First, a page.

including destruction of the county courthouse. The Marion Tower Square Plaza was built on the site of the former courthouse, including a clock tower using wreckage from the courthouse, and a memorial to those killed in the tornado.
Ah, I have been enlightened on the courthouse bit. Apparently the some of the local legends I was told as a child were not entirely accurate:
Tommy1977 says the courthouse in marion was demolished after the current one was built
in the late mid to late 70s it was nowhere near the path of the 1982
Tommy1977 says Sorry early 70's (it was before I was born) From
http://www.lth6.k12.il.us/enternet/Marion/town1900.htm - "November 19,
1971 -- The city of Marion bought the old courthouse from the county
for $1.00, tore it down, and replaced it with the 93-foot brick tower
which now stand in the public square. The bell and weather vane on the
tower are the ones taken from the old courthouse, but the clock is new.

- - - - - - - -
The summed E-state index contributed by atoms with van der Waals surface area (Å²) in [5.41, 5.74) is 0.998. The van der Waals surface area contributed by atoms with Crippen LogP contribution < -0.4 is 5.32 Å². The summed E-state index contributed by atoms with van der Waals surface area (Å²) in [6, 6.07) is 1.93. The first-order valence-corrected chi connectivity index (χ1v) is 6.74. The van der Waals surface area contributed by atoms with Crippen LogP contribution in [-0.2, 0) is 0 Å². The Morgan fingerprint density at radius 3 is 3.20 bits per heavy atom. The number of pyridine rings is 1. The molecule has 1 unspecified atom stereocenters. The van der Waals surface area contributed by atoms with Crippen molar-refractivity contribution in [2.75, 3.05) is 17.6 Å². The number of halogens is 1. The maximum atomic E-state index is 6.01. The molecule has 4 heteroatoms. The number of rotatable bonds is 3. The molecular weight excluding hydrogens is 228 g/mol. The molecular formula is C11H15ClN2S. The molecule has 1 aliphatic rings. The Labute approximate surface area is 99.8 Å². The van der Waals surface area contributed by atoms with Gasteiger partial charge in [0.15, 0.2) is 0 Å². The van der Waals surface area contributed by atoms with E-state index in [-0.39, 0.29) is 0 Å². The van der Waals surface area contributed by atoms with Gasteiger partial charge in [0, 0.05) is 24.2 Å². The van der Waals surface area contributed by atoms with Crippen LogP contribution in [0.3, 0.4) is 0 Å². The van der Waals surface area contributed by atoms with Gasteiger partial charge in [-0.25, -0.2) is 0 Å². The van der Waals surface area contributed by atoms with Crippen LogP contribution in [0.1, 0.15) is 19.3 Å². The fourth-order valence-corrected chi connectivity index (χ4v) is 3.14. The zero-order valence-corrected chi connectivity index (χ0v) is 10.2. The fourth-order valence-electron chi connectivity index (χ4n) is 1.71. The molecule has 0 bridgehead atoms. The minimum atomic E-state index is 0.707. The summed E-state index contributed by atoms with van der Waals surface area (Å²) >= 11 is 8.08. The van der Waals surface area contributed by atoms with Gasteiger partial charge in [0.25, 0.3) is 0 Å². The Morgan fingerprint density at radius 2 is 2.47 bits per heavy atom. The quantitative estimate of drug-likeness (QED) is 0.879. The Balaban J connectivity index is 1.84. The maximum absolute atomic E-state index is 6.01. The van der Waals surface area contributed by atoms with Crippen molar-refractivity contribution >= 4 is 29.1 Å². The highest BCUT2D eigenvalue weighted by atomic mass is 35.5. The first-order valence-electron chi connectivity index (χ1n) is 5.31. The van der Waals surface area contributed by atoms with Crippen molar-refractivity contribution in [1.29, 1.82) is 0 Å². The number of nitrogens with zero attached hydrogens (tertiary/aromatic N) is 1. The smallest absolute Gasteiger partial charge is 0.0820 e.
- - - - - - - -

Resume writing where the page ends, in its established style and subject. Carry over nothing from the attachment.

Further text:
The clock had been converted from a weight operated model to an
electric model several years earlier. The tower cost the city $100,000
and is the height of the old courthouse. I can vouch for this info as I
was born and raised in Marion
Thanks to Tommy1977.
Marion is the major stop along Interstate 57 in Southern Illinois. Also passing through the city is State Route 13, the major east-west highway of the region, stretching from Harrisburg in the east to Murphysboro in the west. Interstate 24 intersects with Interstate 57 just 10 miles south of Marion, providing access to Western Kentucky. The number of major highways intersecting at Marion make it a major economic and commercial center in Southern Illinois.
Marion and the surrounding area is served by Williamson County Regional Airport (MWA). MWA provides daily, non-stop flights to Lambert International Airport in St. Louis and Chicago Midway International Airport in Chicago. Two airlines, AmericanConnection and Mesa Airlines, provide this service. Aeroflight Sales and Charter provides basic flight instruction, aircraft rental, fuel and maintenance to the airport.
Commerce and Culture
Marion's commercial growth over recent years is staggering. One of the largest Wal-Mart Supercenters in the world opened in September, 2006. Menards and Home Depot also have recently opened stores in Marion. The city has been home to a regional shopping mall, the Illinois Centre Mall, for the past fifteen years. The mall was a large factor in attracting much commercial interest to Marion in the past decade.